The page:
Teaneck, NJ/ - November 3, 2009 - The Cornea and Laser Eye Institute is participating in a research study to determine if an investigational corneal inlay can safely and effectively reduce the need for reading glasses. Dr. Peter Hersh, the study doctor, will perform the procedures.
The investigational AcuFocus Corneal Inlay (ACI) is intended to improve near vision in patients with presbyopia, which is the loss of near vision, and reduce dependency on reading glasses. Qualified participants will receive the procedure at no charge.
Presbyopia, the loss of near vision happens when the eye's natural lens loses the ability to focus light from both far and near objects. As a result, near tasks like reading or computer work are blurry. However, it is possible for far objects to still be clear. Presbyopia is a natural occurrence that happens to most of us by age 45. Patients 45 to 60 years are eligible to participate.
Smaller than a contact lens, the ACI Corneal Inlay looks like a small brown ring. It is 5 microns thick and 3.8 mm across with a small hole in the center. Over 8,000 tiny holes throughout the ACI help maintain the health of the cornea. It is placed within the body of the cornea, directly in front of the pupil. The ACI lets the central rays of light continue on to the retina while blocking out some of the more out-of-focus rays. This is similar to the effect seen when one looks through a small pinhole. This increased focus may improve near vision. With the ACI placed in one eye, the depth of focus is anticipated to provide improved near and in-between vision while having little effect on far away vision.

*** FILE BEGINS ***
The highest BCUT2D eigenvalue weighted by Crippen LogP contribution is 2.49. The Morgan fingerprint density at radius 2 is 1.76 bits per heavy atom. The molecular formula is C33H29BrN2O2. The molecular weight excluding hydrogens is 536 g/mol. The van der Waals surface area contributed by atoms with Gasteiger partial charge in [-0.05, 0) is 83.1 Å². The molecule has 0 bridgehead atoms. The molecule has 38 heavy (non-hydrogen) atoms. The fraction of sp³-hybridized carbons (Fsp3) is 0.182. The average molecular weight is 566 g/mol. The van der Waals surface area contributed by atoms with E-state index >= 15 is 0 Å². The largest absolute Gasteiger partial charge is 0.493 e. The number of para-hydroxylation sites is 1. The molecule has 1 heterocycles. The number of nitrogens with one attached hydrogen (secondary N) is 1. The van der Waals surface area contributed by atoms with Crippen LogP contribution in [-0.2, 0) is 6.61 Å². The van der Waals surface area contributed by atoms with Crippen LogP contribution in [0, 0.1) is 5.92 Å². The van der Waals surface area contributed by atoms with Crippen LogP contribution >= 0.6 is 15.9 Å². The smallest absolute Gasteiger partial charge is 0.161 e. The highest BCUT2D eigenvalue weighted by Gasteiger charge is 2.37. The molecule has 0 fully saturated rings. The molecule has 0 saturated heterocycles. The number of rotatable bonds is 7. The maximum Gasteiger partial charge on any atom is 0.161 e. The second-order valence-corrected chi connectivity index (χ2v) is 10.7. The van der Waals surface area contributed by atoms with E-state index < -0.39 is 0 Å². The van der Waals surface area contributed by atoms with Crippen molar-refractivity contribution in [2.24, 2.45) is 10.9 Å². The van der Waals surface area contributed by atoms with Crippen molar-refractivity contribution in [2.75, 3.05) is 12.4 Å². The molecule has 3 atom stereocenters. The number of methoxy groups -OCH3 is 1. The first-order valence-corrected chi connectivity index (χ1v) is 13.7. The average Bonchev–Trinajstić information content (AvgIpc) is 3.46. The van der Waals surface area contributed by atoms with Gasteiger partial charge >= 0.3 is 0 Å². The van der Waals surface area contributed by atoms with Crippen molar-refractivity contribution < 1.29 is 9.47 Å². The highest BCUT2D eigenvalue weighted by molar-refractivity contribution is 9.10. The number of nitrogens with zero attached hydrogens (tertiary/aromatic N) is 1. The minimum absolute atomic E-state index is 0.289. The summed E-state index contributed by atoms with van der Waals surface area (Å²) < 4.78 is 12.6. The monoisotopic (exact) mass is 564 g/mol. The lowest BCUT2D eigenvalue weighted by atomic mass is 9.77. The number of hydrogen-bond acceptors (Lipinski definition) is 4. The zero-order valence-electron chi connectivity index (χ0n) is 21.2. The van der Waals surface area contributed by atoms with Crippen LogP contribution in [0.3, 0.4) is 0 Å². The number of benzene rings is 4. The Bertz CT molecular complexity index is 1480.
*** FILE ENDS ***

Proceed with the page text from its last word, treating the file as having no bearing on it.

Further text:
"We are excited about this technology," said Dr. Hersh who has performed more than 15,000 laser and surgical vision correction procedures. "This procedure is very different from anything we've done with vision correction procedures before."
"We are very pleased to have Dr. Hersh and his research team involved in the leadership of this research study," said AcuFocus Chief Executive Officer, Ed Peterson. "They have established a great reputation for excellent patient care and for running very efficient studies while following protocols to the letter."
Anyone may benefit who is dependent upon reading glasses to see near objects. However, because this is a research study, benefits cannot be guaranteed.
Before beginning research procedures, participants must go through an informed consent process. Implanting the inlay is a surgical procedure that takes less than 15 minutes. After the procedure, participants will be required to return for scheduled follow-up examinations. Return visits will occur over a three-year period and participants will receive the procedure and all examinations at no charge.
If you would like more information about this topic, or to schedule an interview with Dr. Peter Hersh, please call Stacey Lazar at 201-883-0505 or email at email@example.com.